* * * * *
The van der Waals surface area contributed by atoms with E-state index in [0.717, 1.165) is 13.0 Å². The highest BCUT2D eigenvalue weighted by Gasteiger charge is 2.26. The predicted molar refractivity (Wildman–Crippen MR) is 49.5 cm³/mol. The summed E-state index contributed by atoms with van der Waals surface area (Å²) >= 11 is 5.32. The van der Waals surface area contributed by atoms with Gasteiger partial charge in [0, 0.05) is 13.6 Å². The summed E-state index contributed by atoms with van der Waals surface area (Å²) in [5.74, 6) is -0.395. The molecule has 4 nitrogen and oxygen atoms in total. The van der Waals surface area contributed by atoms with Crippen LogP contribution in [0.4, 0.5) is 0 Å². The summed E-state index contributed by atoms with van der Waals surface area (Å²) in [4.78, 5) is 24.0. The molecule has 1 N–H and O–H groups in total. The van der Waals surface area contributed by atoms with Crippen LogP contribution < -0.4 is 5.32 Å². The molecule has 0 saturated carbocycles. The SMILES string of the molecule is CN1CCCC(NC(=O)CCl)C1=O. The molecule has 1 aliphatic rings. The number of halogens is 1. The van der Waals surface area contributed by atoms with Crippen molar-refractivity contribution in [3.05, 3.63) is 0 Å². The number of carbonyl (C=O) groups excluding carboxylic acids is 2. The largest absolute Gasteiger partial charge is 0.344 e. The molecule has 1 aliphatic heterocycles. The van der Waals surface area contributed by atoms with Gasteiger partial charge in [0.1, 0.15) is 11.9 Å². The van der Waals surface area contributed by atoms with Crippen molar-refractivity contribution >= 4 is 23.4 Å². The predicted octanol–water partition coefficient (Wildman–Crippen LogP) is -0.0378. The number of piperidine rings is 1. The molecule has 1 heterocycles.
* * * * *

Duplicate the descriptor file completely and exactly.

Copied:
The van der Waals surface area contributed by atoms with E-state index in [0.717, 1.165) is 13.0 Å². The highest BCUT2D eigenvalue weighted by Gasteiger charge is 2.26. The predicted molar refractivity (Wildman–Crippen MR) is 49.5 cm³/mol. The summed E-state index contributed by atoms with van der Waals surface area (Å²) >= 11 is 5.32. The van der Waals surface area contributed by atoms with Gasteiger partial charge in [0, 0.05) is 13.6 Å². The summed E-state index contributed by atoms with van der Waals surface area (Å²) in [5.74, 6) is -0.395. The molecule has 4 nitrogen and oxygen atoms in total. The van der Waals surface area contributed by atoms with Crippen LogP contribution in [0.4, 0.5) is 0 Å². The summed E-state index contributed by atoms with van der Waals surface area (Å²) in [4.78, 5) is 24.0. The molecule has 1 N–H and O–H groups in total. The van der Waals surface area contributed by atoms with Crippen LogP contribution < -0.4 is 5.32 Å². The molecule has 0 saturated carbocycles. The SMILES string of the molecule is CN1CCCC(NC(=O)CCl)C1=O. The molecule has 1 aliphatic rings. The number of halogens is 1. The van der Waals surface area contributed by atoms with Crippen molar-refractivity contribution in [3.05, 3.63) is 0 Å². The number of carbonyl (C=O) groups excluding carboxylic acids is 2. The largest absolute Gasteiger partial charge is 0.344 e. The molecule has 1 aliphatic heterocycles. The van der Waals surface area contributed by atoms with Gasteiger partial charge in [0.1, 0.15) is 11.9 Å². The van der Waals surface area contributed by atoms with Crippen molar-refractivity contribution >= 4 is 23.4 Å². The predicted octanol–water partition coefficient (Wildman–Crippen LogP) is -0.0378. The number of piperidine rings is 1. The molecule has 1 heterocycles.